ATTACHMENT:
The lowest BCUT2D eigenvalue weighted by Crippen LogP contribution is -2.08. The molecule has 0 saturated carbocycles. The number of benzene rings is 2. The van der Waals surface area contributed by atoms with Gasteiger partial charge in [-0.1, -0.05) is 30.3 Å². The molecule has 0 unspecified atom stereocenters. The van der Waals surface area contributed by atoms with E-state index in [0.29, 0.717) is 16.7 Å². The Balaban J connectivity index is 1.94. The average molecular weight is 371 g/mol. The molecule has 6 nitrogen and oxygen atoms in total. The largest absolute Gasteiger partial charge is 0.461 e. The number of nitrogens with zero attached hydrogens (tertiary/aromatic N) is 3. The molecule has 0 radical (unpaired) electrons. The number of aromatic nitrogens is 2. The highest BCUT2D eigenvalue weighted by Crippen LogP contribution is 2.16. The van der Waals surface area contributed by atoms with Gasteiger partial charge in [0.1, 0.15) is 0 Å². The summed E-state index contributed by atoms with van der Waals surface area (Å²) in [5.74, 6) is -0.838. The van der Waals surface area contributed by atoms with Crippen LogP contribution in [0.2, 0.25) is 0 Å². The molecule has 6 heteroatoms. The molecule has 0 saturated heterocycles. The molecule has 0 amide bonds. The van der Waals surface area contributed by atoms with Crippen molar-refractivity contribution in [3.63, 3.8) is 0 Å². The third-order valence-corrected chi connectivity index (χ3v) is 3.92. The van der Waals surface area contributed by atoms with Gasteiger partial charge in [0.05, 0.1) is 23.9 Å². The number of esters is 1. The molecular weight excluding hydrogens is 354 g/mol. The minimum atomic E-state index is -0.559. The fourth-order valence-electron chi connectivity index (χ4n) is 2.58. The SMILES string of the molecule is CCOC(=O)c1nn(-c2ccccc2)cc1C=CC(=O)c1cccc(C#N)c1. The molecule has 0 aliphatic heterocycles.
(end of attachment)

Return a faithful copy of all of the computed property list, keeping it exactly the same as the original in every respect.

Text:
The lowest BCUT2D eigenvalue weighted by Crippen LogP contribution is -2.08. The molecule has 0 saturated carbocycles. The number of benzene rings is 2. The van der Waals surface area contributed by atoms with Gasteiger partial charge in [-0.1, -0.05) is 30.3 Å². The molecule has 0 unspecified atom stereocenters. The van der Waals surface area contributed by atoms with E-state index in [0.29, 0.717) is 16.7 Å². The Balaban J connectivity index is 1.94. The average molecular weight is 371 g/mol. The molecule has 6 nitrogen and oxygen atoms in total. The largest absolute Gasteiger partial charge is 0.461 e. The number of nitrogens with zero attached hydrogens (tertiary/aromatic N) is 3. The molecule has 0 radical (unpaired) electrons. The number of aromatic nitrogens is 2. The highest BCUT2D eigenvalue weighted by Crippen LogP contribution is 2.16. The van der Waals surface area contributed by atoms with Gasteiger partial charge in [0.1, 0.15) is 0 Å². The summed E-state index contributed by atoms with van der Waals surface area (Å²) in [5.74, 6) is -0.838. The van der Waals surface area contributed by atoms with Crippen LogP contribution in [0.2, 0.25) is 0 Å². The molecule has 6 heteroatoms. The molecule has 0 saturated heterocycles. The molecule has 0 amide bonds. The van der Waals surface area contributed by atoms with Crippen molar-refractivity contribution in [3.63, 3.8) is 0 Å². The third-order valence-corrected chi connectivity index (χ3v) is 3.92. The van der Waals surface area contributed by atoms with Gasteiger partial charge in [0.05, 0.1) is 23.9 Å². The number of esters is 1. The molecular weight excluding hydrogens is 354 g/mol. The minimum atomic E-state index is -0.559. The fourth-order valence-electron chi connectivity index (χ4n) is 2.58. The SMILES string of the molecule is CCOC(=O)c1nn(-c2ccccc2)cc1C=CC(=O)c1cccc(C#N)c1. The molecule has 0 aliphatic heterocycles.